Amid the flags and images of the Twin Towers on Wednesday, an author friend shared something that begs repeating, not just on the anniversary of 9/11, but every day we’re faced with something that threatens to steal our joie de vivre (joy of living). Here’s what she wrote:
“Redeem the day. Buy it back by doing something that makes a positive difference. It could be as simple as slowing down from a frantic pace and smiling at the checker in the grocery store. Or telling someone you love them, forgive them, appreciate them. Or thanking God for life.
Whatever it is‚ “#redeemtheday.”
There’s a fine line between the public’s right to know and protecting the personal information of those involved in government, special districts and law enforcement. The flip side of that argument is those in leadership positions willingly set aside the privilege and comfort of anonymity and become subject to public scrutiny.
That’s why when something goes awry and public servants disappear—whether they’re veteran law enforcement officers or long-term government employees—questions arise.
Unanswered questions morph into rumors, rumors disintegrate into petty gossip, and before long there’s a virtual cesspool of rotting ugliness surrounding what what was originally a pretty straightforward situation. That kind of simmering unrest is detrimental to a community.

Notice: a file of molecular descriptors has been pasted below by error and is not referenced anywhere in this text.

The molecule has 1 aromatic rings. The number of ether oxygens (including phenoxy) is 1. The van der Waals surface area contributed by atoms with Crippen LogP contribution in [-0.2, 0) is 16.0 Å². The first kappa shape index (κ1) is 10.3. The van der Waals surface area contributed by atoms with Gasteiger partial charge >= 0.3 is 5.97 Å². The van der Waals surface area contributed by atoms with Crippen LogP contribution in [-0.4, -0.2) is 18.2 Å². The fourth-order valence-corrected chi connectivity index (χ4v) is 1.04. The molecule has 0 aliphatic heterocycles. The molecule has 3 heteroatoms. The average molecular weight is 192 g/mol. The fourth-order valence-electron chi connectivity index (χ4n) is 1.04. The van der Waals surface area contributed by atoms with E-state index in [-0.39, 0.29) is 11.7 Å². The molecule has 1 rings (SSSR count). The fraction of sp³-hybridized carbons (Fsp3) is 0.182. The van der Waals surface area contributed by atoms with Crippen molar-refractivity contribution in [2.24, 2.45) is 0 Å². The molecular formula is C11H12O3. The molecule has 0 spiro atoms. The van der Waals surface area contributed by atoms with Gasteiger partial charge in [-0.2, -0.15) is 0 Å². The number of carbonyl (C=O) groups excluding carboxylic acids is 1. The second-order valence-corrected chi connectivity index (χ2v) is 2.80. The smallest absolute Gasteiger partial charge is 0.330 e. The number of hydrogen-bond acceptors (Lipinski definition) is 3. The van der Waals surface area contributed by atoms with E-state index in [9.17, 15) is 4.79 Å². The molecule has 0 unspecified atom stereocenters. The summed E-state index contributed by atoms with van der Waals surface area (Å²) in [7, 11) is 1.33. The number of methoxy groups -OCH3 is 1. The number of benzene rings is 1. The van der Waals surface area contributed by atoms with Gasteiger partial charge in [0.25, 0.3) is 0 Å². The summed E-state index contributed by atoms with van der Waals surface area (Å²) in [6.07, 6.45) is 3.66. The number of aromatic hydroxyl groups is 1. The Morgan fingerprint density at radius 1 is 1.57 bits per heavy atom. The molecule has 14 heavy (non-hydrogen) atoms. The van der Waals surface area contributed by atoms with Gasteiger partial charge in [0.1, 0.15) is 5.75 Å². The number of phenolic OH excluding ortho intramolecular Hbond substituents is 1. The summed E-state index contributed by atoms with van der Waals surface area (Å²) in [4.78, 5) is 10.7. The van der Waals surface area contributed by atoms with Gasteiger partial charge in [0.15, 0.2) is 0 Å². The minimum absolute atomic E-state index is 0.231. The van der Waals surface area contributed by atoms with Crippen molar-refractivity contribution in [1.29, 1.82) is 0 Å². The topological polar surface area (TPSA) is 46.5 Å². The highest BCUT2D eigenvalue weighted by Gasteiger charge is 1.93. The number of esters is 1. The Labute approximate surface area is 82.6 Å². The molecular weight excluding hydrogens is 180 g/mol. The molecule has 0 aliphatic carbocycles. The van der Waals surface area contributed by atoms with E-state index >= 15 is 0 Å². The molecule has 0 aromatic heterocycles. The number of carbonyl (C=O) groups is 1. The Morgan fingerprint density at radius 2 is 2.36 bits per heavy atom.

It reminds me of parenting. When there’s a strong odor wafting from the toddler hiding in the corner, you know there’s something amiss. Said toddler will deny any culpability in the production of the odor till the cows come home, because he/she is immature and fearful. The human tendency is to want to hide things to avoid possible persecution and recrimination.
But, as in the case of the toddler, hiding things (except for Easter eggs and Christmas presents) tends to cause a painful rash, and who wants that?
The more open, transparent and honest communication we have between government, law enforcement, special districts and the press (and thereby the public), the more comfortable we will all be.
When we ask for information or file an open records request or a criminal justice records request, it’s not because we’re looking to find fault, we’re looking for answers to questions that have been raised. When those questions are answered and the story is fully told, I believe public trust is improved.
An article in this year’s hunting guide has been deemed “racist” by an out-of-town business owner, who threatened to contact our advertisers and tell them how horrid we are. If the article—which the author intended to be humorous—offended any of you, we sincerely apologize and hope you know that was certainly not our intention. It’s a delicate balance these days, publishing information of any kind (even anecdotal stories) without offending someone.
EDITOR’S NOTE: A rough draft of the previous column was inadvertently posted earlier. This is the kinder, gentler edited version that appeared in print.